A substantial gender imbalance in the nuclear sciences deprives the world of access to many of the brightest minds that could contribute to improving the human condition through nuclear technologies.
Janice Dunn Lee, Deputy Director General of the International Atomic Energy Agency (IAEA), will address this issue in a 22 November event at Rensselaer Polytechnic Institute in Troy, New York. Her briefing begins at 11:00 a.m. in the Center for Biotechnology and Interdisciplinary Studies Auditorium.
Ms. Dunn Lee, the first female head of the IAEA Department of Management, is actively working to increase the number of women in senior positions at the Agency and to implement gender mainstreaming in its programs. Her briefing, 60 Years of Atoms for Peace: Women in Nuclear Science, will promote gender balance in the context of the IAEA's role in supporting the safe and secure use of nuclear technologies since U.S. President Dwight D. Eisenhower first proposed creating the institution in 1953.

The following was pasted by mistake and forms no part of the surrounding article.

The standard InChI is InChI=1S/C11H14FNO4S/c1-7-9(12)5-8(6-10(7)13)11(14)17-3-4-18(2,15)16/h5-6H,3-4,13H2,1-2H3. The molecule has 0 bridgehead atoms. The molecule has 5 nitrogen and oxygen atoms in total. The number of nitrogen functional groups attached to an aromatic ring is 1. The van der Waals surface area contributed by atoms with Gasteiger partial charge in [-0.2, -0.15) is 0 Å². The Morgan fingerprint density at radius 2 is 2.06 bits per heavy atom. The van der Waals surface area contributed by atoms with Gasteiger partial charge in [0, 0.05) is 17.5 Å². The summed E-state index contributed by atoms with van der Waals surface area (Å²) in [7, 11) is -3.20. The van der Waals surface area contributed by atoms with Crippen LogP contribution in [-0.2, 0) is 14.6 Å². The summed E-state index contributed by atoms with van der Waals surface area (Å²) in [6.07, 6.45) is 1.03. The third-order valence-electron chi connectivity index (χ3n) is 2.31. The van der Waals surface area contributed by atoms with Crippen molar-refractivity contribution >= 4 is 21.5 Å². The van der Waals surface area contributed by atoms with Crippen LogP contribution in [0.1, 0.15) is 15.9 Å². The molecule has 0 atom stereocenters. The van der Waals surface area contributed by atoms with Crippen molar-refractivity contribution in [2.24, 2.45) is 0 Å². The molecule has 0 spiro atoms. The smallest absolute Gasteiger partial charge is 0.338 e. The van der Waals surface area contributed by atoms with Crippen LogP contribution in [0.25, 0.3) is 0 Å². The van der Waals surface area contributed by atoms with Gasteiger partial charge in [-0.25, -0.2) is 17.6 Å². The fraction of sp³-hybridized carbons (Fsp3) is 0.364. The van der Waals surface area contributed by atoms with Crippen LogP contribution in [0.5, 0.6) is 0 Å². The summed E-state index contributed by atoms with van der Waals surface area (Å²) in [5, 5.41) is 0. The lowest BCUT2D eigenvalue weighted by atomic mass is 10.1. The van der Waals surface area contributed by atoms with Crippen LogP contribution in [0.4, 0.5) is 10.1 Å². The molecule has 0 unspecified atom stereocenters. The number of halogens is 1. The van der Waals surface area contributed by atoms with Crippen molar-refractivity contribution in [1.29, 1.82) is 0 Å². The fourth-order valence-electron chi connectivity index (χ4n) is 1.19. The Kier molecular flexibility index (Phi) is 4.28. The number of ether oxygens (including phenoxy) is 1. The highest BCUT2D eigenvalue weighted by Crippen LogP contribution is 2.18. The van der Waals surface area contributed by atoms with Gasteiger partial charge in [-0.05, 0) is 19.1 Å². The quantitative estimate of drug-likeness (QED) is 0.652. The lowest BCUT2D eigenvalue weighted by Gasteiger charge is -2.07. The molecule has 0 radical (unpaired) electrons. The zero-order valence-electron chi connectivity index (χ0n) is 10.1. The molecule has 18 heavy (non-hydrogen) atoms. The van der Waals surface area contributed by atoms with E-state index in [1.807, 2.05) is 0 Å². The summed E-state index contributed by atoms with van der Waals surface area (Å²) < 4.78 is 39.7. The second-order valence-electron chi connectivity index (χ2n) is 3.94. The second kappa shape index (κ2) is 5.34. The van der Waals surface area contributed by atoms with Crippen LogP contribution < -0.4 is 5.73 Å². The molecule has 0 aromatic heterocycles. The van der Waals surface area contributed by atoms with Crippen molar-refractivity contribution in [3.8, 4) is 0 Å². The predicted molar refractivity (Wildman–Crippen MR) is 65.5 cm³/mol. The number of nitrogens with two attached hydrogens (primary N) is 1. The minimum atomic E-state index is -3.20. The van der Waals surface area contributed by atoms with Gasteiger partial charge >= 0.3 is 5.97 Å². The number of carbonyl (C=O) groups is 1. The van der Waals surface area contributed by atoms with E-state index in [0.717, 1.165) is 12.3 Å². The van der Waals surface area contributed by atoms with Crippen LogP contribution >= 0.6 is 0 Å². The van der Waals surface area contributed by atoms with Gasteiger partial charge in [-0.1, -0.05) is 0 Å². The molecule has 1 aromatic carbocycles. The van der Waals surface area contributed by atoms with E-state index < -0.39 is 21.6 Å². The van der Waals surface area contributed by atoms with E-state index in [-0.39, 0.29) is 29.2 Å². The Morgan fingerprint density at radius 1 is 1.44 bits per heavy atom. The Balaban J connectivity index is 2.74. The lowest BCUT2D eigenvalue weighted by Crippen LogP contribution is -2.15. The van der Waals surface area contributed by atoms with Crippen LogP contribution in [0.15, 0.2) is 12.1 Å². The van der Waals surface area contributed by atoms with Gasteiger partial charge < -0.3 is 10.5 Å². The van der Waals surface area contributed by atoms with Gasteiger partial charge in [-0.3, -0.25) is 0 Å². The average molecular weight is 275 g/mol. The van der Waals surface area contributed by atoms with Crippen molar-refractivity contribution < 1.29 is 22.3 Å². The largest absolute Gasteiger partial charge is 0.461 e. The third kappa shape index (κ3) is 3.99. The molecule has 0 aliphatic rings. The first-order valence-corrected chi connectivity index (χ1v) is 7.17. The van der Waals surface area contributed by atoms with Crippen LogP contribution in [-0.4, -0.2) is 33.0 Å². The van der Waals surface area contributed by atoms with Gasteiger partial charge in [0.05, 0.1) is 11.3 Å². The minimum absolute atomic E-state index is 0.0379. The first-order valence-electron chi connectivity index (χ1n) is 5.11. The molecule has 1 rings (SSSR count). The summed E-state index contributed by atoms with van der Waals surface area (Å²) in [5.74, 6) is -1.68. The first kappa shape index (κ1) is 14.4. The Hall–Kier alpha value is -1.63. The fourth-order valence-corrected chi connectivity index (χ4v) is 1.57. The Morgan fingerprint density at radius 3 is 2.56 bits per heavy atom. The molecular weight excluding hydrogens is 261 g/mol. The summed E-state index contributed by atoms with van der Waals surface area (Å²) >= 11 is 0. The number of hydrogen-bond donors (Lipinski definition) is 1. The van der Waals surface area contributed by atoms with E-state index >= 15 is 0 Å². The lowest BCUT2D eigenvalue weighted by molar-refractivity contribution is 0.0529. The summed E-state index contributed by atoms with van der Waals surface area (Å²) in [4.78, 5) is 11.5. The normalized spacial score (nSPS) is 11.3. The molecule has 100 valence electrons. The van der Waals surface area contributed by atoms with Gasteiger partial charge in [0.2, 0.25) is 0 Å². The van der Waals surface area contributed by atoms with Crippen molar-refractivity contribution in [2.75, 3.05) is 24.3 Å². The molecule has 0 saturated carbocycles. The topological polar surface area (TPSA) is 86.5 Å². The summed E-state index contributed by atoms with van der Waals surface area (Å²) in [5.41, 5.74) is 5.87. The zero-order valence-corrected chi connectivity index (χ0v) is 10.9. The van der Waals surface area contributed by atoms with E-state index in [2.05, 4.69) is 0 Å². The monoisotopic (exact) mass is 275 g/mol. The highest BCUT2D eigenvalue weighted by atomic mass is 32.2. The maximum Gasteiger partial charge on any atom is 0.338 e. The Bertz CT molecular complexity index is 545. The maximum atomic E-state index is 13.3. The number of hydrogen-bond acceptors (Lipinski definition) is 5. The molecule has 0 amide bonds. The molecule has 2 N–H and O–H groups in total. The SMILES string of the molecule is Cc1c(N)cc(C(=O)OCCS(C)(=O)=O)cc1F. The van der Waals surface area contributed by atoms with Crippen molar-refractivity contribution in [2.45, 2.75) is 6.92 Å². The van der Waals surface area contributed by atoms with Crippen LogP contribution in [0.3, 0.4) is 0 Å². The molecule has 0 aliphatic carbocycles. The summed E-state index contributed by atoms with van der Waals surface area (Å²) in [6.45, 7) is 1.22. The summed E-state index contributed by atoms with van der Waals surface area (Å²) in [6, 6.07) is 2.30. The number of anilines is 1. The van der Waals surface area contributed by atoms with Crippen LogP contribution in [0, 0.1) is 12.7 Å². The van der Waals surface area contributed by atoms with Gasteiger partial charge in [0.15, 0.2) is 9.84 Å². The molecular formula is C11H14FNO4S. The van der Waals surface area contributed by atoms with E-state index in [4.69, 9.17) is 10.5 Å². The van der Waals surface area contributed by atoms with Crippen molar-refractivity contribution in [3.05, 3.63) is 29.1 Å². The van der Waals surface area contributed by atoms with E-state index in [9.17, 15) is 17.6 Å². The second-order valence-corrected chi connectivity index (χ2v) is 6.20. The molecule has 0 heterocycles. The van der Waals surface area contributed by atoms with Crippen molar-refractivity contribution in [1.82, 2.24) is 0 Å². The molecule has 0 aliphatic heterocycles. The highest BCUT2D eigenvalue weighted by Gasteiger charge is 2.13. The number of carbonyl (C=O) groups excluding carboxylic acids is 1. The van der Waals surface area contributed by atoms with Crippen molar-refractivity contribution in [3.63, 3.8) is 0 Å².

"The nuclear world needs to make use of the talents and leadership abilities of everyone, men and women," Dunn Lee says. "We've increased the percentage of women in the IAEA's professional and higher-level categories dramatically in the last 10 years, so the trend is in the right direction, but there is more to be done."
The presentation will be available live on 22 November 2013 on the Rensselaer Polytechnic Institute website at 11:00-12:30 (EST) and 17:00-18:30 (CET). Technical requirements for viewing the presentation (6.x) on this URL can be found here.